Reader’s letter: The Wilgenhof debacle

Henry

Handré Brand from Stellenbosch writes:

Many letter and columnists have already expressed their opinions about the recent revelation of (apparently) unauthorized internal discipline procedures at the men’s dormitory Wilgenhof, Stellenbosch University. The result is that welcoming practices of first-years (previously known as the “baptism”) will soon be placed under a strong internal spotlight.

If the relevant system is viewed purely theoretically, we are dealing here with students who are mainly in the young-adult stage of their psychological development process, which is accompanied by specific developmental tasks that are normally mastered with varying degrees of success. One of them is the development of self-discipline and another is the establishment of respect for culture and cultural goods.

In black cultures worldwide, attending initiation schools plays an extremely important role as a special educational method. However, it would be extremely inappropriate and unwise to try to draw a parallel between initiation and baptism practices because the two educational approaches are simply not comparable.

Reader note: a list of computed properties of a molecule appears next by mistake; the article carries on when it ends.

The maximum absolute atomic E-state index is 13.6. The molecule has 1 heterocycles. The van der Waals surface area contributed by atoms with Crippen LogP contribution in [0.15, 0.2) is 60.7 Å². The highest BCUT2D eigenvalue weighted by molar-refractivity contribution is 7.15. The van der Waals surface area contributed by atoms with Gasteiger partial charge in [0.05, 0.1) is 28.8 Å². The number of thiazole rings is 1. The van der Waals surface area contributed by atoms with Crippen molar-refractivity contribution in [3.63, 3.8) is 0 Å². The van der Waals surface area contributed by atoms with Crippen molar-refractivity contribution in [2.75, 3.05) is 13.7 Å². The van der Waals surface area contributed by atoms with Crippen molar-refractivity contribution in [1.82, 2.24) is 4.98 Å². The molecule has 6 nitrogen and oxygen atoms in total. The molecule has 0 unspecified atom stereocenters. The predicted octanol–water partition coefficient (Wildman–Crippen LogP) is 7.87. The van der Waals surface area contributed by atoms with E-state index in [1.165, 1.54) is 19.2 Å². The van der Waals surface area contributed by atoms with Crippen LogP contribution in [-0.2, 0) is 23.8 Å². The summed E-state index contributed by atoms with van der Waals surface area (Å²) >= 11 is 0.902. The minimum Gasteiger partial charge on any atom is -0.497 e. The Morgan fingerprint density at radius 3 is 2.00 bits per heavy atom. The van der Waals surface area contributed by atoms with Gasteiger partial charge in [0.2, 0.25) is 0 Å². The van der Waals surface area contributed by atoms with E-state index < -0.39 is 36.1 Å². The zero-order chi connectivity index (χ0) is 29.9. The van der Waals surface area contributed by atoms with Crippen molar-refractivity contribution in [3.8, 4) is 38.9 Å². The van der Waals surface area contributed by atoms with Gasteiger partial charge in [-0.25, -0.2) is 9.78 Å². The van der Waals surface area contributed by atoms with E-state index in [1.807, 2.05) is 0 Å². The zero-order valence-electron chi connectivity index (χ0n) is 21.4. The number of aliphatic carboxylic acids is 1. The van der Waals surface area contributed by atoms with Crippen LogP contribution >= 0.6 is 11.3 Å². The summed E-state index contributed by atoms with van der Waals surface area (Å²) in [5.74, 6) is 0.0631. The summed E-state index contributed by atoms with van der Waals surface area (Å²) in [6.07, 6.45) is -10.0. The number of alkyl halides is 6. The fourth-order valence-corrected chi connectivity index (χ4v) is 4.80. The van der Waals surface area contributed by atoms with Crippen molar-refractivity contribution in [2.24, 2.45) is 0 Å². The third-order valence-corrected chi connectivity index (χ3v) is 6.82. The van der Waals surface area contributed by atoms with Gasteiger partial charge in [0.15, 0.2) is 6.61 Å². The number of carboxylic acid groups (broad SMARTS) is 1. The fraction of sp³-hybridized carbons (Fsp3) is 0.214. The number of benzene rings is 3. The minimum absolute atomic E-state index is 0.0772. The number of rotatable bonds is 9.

However, Don Pinnock (the well-known author and criminologist) highlights one factor that may help to better understand the process. According to Pinnock, during black cultures’ initiation processes, older people play the decisive role in the transmission of what masculinity/femininity, discipline, cultural habits and customs, good behavior and cultural values ​​really mean. However, Western culture has done away with initiation. Young people cannot and should not expose other young people to initiation processes. Older, experienced role models should be part of the process. If this does not happen, critical gaps and pitfalls arise that doom the process to failure.

The argument that Wilgenhof has produced dozens of famous leaders in South African society does not hold up, because just as many top leaders have been produced by other residences such as Dagbreek, Eendrag, Simonsberg and Majuba, to name but a few. It is also a fact that deaths unfortunately occur during black initiation, apparently despite adult supervision and influence.

Would it not perhaps be a feasible solution if from now on all residence halls specifically the resident heads, other senior university staff, as well as former students who are particularly well-known leadership figures, stepped deep and dignified role models were directly involved in the welcoming of new students? Pinnock’s argument is addressed in this way, and supervision and accountability should improve at the same time.